The Pensions Regulator (TPR) is carrying out seven criminal investigations into potential scams with indicative losses to savers' pensions of around £55m, the pensions watchdog has revealed.
In a letter to Work and Pensions Committee (WPC) chairman Frank Field, TPR chief executive Charles Counsell confirmed that the investigations cover 52 schemes and 38 suspects which the regulator is treating as targets.
Counsell also noted that these cover a "range of complexities and possible outcomes" - including potential charges of fraud, money laundering and employer-related investments.
Pension fraud is unfortunately an ongoing threat as scammers have chameleon like behaviour and are forever adapting to new opportunities"
The letter comes in response to a WPC evidence hearing on 26 June, in which Counsell promised a follow-up in writing on a number of issues which were discussed at the session.
One of the questions answered in the letter was around how the regulator informs members if their pension scheme is affected by a scam, in which Counsell referred to TPR and the Financial Conduct Authority's (FCA) ScamSmart website following the introduction of their joint initiative to combat scams last year. One section of the website enables consumers to check the FCA's warning list, as Counsell pointed out.
He further noted the regulator had been involved with tackling scams by chairing cross-government agency Project Bloom since 2016.
He added: "TPR contacts members where we need to do so as part of investigations, for example to obtain witness statements. More usually, the first time that members will learn of TPR's involvement is when we have appointed an independent trustee to take control of a scheme to protect members' savings from scammers.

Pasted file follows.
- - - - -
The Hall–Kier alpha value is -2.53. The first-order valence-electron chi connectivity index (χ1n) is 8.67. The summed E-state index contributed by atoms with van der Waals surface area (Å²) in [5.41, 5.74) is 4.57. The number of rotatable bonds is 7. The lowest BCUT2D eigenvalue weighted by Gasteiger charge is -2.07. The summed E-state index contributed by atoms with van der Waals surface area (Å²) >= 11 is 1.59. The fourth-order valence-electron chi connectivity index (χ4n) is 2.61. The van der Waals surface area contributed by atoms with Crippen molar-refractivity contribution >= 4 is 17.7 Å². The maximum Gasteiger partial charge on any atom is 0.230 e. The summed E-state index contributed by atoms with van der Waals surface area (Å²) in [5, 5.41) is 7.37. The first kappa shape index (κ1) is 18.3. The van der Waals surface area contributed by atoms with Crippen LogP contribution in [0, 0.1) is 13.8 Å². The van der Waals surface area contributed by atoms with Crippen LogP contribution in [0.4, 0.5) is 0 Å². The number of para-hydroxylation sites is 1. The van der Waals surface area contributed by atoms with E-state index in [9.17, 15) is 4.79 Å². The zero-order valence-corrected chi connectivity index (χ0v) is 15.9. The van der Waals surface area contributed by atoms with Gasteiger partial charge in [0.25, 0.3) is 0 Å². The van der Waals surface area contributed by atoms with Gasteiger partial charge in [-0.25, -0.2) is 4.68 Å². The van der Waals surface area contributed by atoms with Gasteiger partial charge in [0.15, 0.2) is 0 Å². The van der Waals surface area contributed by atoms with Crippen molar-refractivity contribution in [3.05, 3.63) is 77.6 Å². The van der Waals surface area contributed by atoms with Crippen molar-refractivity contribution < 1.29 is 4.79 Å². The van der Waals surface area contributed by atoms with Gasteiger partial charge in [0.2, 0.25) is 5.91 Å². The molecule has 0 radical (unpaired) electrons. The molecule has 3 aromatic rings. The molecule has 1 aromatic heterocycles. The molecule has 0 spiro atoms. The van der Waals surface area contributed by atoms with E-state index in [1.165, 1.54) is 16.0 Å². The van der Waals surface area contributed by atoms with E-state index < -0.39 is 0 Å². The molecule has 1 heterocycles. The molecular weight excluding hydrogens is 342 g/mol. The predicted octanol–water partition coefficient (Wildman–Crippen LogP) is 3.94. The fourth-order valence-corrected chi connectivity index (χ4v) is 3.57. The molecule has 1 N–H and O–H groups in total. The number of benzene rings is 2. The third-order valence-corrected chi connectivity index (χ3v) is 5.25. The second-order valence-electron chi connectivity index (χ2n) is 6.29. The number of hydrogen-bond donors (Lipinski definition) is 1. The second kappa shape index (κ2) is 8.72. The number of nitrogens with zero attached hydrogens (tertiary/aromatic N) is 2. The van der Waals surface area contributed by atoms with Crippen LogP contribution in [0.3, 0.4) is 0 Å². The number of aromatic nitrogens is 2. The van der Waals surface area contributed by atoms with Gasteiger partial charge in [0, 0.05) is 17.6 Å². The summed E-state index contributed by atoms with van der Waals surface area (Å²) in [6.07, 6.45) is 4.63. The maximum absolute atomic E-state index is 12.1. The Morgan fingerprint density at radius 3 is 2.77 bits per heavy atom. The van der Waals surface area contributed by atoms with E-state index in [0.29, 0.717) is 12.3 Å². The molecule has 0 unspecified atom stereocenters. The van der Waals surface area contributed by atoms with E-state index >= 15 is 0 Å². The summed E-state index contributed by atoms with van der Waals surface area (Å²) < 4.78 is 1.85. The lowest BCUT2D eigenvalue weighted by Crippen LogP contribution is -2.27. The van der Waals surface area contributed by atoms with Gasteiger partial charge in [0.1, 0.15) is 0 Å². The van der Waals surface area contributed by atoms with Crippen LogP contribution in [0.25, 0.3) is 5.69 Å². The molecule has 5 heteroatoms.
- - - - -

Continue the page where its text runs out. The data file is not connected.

"The independent trustee will write to members upon their appointment and, if they suspect a scam, they will inform members. Earlier contact would risk tipping off the scammers who may attempt to steal assets or cover up their actions."
However, on Saturday, The Times reported a number of cases of alleged scams, including legal attempts to persuade savers to make inappropriate investments, as well as criminal fraud. It estimated that £4bn a year is at risk to scams when applied to the pension transfer market.
Separately, former pensions minister Baroness Ros Altmann told the paper she wants a "scammers register", to fight mis-selling, noting there should be more data-sharing between the police, regulators, private companies and consumers to help combat the issue.
Aegon head of pensions Kate Smith said: "Pension fraud is unfortunately an ongoing threat as scammers have chameleon like behaviour and are forever adapting to new opportunities.
"The introduction of the pensions cold calling ban shows that the industry and government are looking for ways to make fraudsters lives difficult. However, much more is needed to be done, particularly as scammers move online and use social networks to dupe individuals out of their money.
"The government should work closely with the regulators to stem the tide of fraud and help keep the threat of scammers in the spotlight. A clear message needs to be sent to fraudsters that pension scams will not be tolerated by significantly increasing the number of prosecutions."
Freedom and Choice
There has been particular concerns around scams since Freedom and Choice was introduced in 2015, allowing members to access their pot at age 55. An XPS Pensions analysis last month found the number of red flags reported by the company's scam identification team almost tripled between June 2018 and June 2019. The reported scam activity covered £73m of member's pension savings over a year.
The Pension Scams Industry Group updated its voluntary code of practice earlier this year to reflect regulatory and legislative changes that have affected the industry over the last year. This included the cold-calling ban, which came into force in January.
Data published in February by Action Fraud revealed £197m was lost in a year to scammers in 2018, with the FCA warning the public to be vigilant of investment scams.